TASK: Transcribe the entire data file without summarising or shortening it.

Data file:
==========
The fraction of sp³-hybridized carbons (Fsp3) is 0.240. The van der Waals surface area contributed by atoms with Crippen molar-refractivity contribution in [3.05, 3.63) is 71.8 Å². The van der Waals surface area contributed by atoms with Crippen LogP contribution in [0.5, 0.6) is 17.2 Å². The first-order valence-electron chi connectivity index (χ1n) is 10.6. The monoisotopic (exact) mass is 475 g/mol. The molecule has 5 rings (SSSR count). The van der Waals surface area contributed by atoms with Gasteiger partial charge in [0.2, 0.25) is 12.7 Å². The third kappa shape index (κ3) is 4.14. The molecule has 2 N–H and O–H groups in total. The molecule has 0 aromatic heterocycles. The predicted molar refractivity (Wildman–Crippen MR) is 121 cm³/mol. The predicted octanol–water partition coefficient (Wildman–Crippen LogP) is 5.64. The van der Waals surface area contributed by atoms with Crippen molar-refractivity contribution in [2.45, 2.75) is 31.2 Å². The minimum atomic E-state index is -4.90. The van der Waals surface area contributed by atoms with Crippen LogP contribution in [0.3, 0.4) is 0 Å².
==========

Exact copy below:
The fraction of sp³-hybridized carbons (Fsp3) is 0.240. The van der Waals surface area contributed by atoms with Crippen molar-refractivity contribution in [3.05, 3.63) is 71.8 Å². The van der Waals surface area contributed by atoms with Crippen LogP contribution in [0.5, 0.6) is 17.2 Å². The first-order valence-electron chi connectivity index (χ1n) is 10.6. The monoisotopic (exact) mass is 475 g/mol. The molecule has 5 rings (SSSR count). The van der Waals surface area contributed by atoms with Gasteiger partial charge in [0.2, 0.25) is 12.7 Å². The third kappa shape index (κ3) is 4.14. The molecule has 2 N–H and O–H groups in total. The molecule has 0 aromatic heterocycles. The predicted molar refractivity (Wildman–Crippen MR) is 121 cm³/mol. The predicted octanol–water partition coefficient (Wildman–Crippen LogP) is 5.64. The van der Waals surface area contributed by atoms with Crippen molar-refractivity contribution in [2.45, 2.75) is 31.2 Å². The minimum atomic E-state index is -4.90. The van der Waals surface area contributed by atoms with Crippen LogP contribution in [0.3, 0.4) is 0 Å².